As the ecotourism industry shuts down and protection projects grind to a halt, years of conservation work in the world’s most precarious environments could be undone.
Conservationists the world over are warning that coronavirus could have dire consequences for the world’s endangered species and habitats. This has left many asking whether relying on tourist dollars for conservation projects is a stable economic model.
In Africa, restrictions on international travel have fuelled a spike in illegal hunting and poaching, as protection organisations dependent on visitors are forced to lay off rangers and vastly reduce surveillance programs, and NGOs who usually bolster these programs are unable to enter the country.
‘From a wildlife conservation perspective… tourism has collapsed overnight. This has meant that the mainstream revenue for Kenya Wildlife Service is no longer flowing’ a spokesperson for the Tsavo Trust in Kenya told Tusk. ‘We will still operate, but at 50% capacity if we are to continue all the work that has so painstakingly taken to deliver over the last seven years.’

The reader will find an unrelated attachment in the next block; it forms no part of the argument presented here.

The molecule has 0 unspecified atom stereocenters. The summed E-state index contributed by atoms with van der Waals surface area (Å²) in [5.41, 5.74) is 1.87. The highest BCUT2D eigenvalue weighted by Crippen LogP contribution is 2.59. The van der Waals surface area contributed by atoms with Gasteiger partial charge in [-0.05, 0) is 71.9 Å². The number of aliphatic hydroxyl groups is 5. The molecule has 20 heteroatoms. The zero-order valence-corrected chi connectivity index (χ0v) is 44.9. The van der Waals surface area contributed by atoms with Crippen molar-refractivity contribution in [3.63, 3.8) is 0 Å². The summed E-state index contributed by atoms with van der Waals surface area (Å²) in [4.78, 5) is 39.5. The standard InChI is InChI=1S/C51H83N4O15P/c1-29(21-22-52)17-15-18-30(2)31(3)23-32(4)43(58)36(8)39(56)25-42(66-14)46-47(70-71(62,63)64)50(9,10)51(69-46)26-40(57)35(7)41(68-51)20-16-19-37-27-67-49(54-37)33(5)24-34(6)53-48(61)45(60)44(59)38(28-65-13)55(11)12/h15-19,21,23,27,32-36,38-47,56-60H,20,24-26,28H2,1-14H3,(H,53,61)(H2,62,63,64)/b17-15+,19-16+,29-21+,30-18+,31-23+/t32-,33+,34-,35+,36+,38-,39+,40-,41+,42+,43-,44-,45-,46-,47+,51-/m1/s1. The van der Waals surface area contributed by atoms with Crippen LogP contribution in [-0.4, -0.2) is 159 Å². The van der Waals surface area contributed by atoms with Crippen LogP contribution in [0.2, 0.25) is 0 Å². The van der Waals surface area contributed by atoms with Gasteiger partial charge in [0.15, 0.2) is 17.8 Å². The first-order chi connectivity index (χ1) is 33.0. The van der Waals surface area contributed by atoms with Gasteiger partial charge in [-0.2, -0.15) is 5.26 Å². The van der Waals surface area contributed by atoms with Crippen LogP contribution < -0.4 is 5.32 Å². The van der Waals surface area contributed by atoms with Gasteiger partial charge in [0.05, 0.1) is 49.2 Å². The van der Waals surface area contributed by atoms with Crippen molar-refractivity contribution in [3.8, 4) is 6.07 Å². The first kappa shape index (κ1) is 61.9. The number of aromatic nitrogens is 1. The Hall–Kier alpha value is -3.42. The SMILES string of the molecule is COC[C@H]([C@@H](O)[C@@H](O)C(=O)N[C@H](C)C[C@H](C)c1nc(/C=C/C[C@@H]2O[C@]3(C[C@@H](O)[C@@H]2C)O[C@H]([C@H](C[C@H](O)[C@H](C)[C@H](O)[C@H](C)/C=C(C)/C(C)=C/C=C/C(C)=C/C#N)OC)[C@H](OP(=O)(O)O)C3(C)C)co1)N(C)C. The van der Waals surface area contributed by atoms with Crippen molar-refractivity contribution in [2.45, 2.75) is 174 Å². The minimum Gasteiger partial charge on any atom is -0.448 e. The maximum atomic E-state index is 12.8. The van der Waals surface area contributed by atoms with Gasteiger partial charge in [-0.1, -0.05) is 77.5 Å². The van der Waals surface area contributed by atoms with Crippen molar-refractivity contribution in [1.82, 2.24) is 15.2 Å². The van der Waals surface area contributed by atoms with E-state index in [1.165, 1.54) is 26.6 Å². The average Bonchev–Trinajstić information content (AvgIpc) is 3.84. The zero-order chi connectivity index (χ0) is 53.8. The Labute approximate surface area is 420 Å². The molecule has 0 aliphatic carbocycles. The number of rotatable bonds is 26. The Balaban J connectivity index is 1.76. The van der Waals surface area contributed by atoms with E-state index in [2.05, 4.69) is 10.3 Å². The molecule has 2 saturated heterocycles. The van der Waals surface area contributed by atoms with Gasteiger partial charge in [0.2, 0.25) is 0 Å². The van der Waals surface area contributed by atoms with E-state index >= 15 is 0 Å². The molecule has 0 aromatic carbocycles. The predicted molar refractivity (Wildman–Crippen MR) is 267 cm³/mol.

Ever since the 2010s, when ivory and rhino horn smuggling rings hit an all-time productivity high, conservation efforts have stepped up considerably in Africa. Between 2009 and 2014, Tanzania lost 60% of its elephant population, but the networks keeping this trade afloat have since been systematically dismantled by law enforcement and NGOs. Moreover, ranging in poaching hotspots has stepped up to such an extent that the Rhino Fund Uganda issue their 30 southern white rhinos with one guard each.
If current trends persist, however, much of this hard work could be unravelled. 90% of the RFU’s revenue comes from tourism, and so the operation has already had to lay off a third of its staff. Angie Genade, the executive director of the program, has launched an appeal to members of the public for donations to keep the operation afloat.
‘[Poaching] has spiked,’ said Pratik Patel, co-founder of the African Wildlife Trust, which operates in Tanzania, Kenya and South Africa. ‘Without tourists there is no money to sustain patrols, so we are seeing more poaching of both kinds: those poaching to survive to feed their families, so killing animals like Impala has increased dramatically.’
As Petal mentions, it’s not just professional ivory poachers that conservationists are worried about. The harsh pandemic economy has created a vicious cycle of reduced police and ranger presence, allowing the situationally impoverished to hunt for bushmeat.